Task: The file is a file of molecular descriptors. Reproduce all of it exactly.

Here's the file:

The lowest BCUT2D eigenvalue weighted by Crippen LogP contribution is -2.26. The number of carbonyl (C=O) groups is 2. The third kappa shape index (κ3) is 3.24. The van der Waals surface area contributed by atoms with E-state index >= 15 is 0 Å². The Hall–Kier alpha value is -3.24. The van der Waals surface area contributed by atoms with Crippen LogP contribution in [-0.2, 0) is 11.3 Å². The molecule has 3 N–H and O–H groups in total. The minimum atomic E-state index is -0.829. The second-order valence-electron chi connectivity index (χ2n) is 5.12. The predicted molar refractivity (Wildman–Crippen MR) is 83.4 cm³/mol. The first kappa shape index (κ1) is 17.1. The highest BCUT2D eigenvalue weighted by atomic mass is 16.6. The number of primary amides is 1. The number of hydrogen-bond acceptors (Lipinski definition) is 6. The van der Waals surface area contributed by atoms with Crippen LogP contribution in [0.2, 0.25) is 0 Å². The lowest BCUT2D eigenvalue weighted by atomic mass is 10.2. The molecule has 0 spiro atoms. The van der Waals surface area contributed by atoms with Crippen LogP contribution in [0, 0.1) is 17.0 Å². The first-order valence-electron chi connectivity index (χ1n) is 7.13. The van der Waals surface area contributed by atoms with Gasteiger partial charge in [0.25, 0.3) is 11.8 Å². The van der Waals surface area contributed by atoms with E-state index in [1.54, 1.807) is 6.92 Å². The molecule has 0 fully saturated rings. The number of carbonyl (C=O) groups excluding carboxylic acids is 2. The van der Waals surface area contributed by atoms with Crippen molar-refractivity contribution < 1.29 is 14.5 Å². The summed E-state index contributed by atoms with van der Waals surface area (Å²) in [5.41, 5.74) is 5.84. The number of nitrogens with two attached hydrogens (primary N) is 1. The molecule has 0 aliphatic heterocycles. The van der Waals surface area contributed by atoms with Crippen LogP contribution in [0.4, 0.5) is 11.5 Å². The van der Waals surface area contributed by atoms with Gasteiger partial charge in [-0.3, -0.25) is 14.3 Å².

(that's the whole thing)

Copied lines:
The lowest BCUT2D eigenvalue weighted by Crippen LogP contribution is -2.26. The number of carbonyl (C=O) groups is 2. The third kappa shape index (κ3) is 3.24. The van der Waals surface area contributed by atoms with E-state index >= 15 is 0 Å². The Hall–Kier alpha value is -3.24. The van der Waals surface area contributed by atoms with Crippen LogP contribution in [-0.2, 0) is 11.3 Å². The molecule has 3 N–H and O–H groups in total. The minimum atomic E-state index is -0.829. The second-order valence-electron chi connectivity index (χ2n) is 5.12. The predicted molar refractivity (Wildman–Crippen MR) is 83.4 cm³/mol. The first kappa shape index (κ1) is 17.1. The highest BCUT2D eigenvalue weighted by atomic mass is 16.6. The number of primary amides is 1. The number of hydrogen-bond acceptors (Lipinski definition) is 6. The van der Waals surface area contributed by atoms with Crippen LogP contribution in [0.2, 0.25) is 0 Å². The lowest BCUT2D eigenvalue weighted by atomic mass is 10.2. The molecule has 0 spiro atoms. The van der Waals surface area contributed by atoms with Crippen LogP contribution in [0, 0.1) is 17.0 Å². The first-order valence-electron chi connectivity index (χ1n) is 7.13. The van der Waals surface area contributed by atoms with Gasteiger partial charge in [0.25, 0.3) is 11.8 Å². The van der Waals surface area contributed by atoms with E-state index in [1.54, 1.807) is 6.92 Å². The molecule has 0 fully saturated rings. The number of carbonyl (C=O) groups excluding carboxylic acids is 2. The van der Waals surface area contributed by atoms with Crippen molar-refractivity contribution < 1.29 is 14.5 Å². The summed E-state index contributed by atoms with van der Waals surface area (Å²) in [5.41, 5.74) is 5.84. The number of nitrogens with two attached hydrogens (primary N) is 1. The molecule has 0 aliphatic heterocycles. The van der Waals surface area contributed by atoms with Crippen LogP contribution in [0.4, 0.5) is 11.5 Å². The van der Waals surface area contributed by atoms with Gasteiger partial charge in [-0.3, -0.25) is 14.3 Å².